The recently released publication U.S. Health in International Perspective: Shorter Lives, Poorer Health is an eye-opener for many reasons, not least its findings that American children (and adults) are in worse health than those of other OECD countries. But this is a blog about teaching and learning, so I will focus on its findings about the effect of poor education on health.

Diane Ravitch has long and often argued that children’s health and their education are strongly interconnected. Hence her recommendation that “education” should start with antenatal education and preparation of poor and otherwise disadvantaged mothers, and continue in a public program of pre- and post-K education combined with parental support. But the US Health report gets down to detail:

• In 2006 the life expectancy of 25-year-old American men without a high school diploma was 9.3 years shorter than those with a bachelor’s degree or higher education; the corresponding disparity for women was 8.6 years.

•  Early-childhood education helps shape early childhood development, which in turn shapes readiness for school and ultimate educational attainment.

•  Knowledge, problem-solving skill, and a “sense of control over life circumstances” come with education, and these “psychosocial factors” have been strongly tied to healthful “behaviors.”

•  While some research shows that unhealthful “behaviors” and poor education merely have common antecedents, other evidence supports “causal connection” between education and health. (I suppose that given the way social “science” goes, someone has got to “prove” that people take better care of themselves when they know how to do so, and that I should be grateful for the grunt work. Thank you, grunts!)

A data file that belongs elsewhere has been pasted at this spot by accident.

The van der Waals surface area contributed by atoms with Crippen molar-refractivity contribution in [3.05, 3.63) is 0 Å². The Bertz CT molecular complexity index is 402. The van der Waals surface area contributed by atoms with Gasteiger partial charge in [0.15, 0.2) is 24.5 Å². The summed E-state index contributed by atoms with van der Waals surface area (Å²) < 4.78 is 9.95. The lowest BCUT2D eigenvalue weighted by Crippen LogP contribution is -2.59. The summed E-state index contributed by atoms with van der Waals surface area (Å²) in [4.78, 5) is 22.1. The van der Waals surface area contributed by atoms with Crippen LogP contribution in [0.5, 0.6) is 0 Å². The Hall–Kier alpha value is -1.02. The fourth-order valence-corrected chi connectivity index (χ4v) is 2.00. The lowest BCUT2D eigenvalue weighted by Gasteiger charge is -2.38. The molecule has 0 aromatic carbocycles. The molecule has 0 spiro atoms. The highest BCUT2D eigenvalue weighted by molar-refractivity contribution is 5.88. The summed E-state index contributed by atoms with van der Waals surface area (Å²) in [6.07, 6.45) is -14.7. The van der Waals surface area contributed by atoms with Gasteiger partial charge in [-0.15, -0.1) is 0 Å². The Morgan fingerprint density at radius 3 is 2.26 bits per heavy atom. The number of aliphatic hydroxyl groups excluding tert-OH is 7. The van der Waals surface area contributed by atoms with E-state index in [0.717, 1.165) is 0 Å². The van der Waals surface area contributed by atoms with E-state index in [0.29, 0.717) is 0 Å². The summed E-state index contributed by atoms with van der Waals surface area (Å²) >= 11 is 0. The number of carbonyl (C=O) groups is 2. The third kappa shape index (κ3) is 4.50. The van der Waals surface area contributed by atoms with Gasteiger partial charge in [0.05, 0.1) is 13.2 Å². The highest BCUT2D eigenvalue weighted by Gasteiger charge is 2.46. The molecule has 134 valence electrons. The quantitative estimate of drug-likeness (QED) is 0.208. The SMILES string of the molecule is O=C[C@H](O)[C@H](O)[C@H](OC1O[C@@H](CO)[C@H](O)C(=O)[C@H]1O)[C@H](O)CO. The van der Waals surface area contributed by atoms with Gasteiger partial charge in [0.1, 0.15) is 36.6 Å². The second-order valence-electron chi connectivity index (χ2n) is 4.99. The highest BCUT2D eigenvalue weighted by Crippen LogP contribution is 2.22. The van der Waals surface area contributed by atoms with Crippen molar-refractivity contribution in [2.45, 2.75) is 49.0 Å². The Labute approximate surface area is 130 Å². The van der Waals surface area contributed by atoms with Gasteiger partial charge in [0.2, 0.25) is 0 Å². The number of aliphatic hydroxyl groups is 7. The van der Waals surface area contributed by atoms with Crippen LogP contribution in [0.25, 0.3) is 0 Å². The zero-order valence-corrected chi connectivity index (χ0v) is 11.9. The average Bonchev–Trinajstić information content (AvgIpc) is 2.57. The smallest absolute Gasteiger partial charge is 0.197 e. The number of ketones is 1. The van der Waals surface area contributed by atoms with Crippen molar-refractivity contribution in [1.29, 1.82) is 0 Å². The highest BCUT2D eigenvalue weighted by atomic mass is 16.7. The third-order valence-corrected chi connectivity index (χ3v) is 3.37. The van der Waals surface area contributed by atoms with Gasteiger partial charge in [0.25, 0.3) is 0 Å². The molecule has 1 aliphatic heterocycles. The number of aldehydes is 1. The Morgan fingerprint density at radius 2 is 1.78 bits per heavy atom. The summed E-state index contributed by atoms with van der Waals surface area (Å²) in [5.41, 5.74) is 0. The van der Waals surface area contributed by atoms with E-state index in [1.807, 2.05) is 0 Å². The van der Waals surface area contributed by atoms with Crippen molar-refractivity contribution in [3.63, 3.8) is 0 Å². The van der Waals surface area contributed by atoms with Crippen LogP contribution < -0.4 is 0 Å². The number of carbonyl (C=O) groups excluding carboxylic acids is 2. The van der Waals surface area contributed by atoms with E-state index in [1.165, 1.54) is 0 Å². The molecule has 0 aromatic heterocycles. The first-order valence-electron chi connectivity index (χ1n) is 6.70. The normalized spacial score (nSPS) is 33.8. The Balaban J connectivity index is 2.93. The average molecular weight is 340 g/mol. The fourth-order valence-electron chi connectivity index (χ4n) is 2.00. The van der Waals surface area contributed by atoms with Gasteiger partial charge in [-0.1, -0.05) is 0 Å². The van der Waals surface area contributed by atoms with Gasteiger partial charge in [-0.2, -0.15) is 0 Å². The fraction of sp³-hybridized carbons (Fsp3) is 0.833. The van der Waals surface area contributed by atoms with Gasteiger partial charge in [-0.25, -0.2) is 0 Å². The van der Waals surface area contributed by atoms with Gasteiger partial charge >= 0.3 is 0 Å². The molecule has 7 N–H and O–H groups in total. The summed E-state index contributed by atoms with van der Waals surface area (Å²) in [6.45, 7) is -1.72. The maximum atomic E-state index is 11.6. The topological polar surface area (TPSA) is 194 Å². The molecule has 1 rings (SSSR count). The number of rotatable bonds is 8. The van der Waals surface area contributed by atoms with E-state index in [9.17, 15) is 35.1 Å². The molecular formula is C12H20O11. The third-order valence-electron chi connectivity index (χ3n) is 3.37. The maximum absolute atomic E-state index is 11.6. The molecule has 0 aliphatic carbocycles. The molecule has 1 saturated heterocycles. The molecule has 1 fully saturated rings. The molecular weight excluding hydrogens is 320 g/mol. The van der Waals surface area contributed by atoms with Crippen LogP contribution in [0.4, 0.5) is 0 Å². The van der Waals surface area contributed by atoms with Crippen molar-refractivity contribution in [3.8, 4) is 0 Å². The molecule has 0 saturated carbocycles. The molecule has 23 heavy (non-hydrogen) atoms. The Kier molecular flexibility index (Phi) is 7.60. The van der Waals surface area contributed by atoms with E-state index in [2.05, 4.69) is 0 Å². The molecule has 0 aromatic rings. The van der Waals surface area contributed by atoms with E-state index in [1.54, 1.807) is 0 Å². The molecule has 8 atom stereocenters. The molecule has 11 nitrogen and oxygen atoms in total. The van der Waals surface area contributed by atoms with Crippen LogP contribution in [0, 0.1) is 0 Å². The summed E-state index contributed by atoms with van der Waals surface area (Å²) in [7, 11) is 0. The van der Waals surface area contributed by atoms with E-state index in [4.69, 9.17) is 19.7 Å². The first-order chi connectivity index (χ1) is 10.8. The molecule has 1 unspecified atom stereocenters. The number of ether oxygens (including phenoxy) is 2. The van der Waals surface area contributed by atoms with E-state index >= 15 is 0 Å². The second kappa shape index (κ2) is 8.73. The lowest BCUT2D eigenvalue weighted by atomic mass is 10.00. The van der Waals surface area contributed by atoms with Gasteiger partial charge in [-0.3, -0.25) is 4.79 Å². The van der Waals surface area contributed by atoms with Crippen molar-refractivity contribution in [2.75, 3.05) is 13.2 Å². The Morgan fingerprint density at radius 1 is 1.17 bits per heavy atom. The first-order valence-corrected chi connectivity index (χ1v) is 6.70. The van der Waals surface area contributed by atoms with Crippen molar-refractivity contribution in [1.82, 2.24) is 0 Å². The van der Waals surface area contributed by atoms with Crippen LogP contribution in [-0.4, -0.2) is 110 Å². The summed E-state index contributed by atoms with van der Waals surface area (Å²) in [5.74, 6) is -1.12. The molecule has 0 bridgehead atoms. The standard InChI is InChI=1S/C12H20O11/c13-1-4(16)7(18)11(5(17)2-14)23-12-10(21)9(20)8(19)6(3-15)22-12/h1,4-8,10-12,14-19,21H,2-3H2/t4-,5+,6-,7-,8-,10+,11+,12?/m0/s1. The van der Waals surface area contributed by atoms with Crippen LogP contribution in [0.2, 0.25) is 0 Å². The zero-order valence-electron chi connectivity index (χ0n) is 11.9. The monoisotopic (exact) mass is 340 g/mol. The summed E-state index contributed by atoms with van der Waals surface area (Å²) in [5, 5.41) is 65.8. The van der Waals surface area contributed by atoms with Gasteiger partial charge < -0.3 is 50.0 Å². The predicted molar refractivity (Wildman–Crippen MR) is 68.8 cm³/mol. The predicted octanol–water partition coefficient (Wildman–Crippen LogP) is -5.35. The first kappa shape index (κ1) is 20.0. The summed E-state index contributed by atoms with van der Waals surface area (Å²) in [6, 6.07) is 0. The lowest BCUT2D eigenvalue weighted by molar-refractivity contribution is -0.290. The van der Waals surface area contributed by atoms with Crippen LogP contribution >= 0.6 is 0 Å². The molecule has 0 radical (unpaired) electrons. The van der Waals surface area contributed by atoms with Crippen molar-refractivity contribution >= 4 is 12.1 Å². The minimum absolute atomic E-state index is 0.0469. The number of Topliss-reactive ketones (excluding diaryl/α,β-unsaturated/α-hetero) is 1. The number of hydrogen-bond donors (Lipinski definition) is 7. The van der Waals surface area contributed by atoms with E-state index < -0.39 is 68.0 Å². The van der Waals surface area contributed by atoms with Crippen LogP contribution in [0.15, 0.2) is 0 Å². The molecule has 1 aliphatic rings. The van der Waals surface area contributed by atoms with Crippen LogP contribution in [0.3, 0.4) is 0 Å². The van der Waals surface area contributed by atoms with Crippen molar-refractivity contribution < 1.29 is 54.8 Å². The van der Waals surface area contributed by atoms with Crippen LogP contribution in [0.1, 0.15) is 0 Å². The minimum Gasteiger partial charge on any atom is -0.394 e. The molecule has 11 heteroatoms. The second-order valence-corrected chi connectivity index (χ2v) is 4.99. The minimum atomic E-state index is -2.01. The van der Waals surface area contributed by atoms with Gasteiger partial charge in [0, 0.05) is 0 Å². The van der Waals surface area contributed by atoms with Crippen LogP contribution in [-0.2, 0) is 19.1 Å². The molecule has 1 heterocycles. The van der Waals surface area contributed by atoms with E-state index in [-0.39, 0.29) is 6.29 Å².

Their concluding “Next Steps” include, as recommendations for countering the “social factors” in poor American health, improved education for children and young adults. Readers of these postings know that I have sometimes disparaged “scientific” results that seem to “prove” what everyone already knows, but when “science” and humanity coincide in the important recommendation that poor kids get the care they need, it is worth reporting.

(Who knows? It might raise some of the blame from the teachers of these children, who even now are being disciplined or fired for “value-added ratings” that are due to circumstances beyond their control.)


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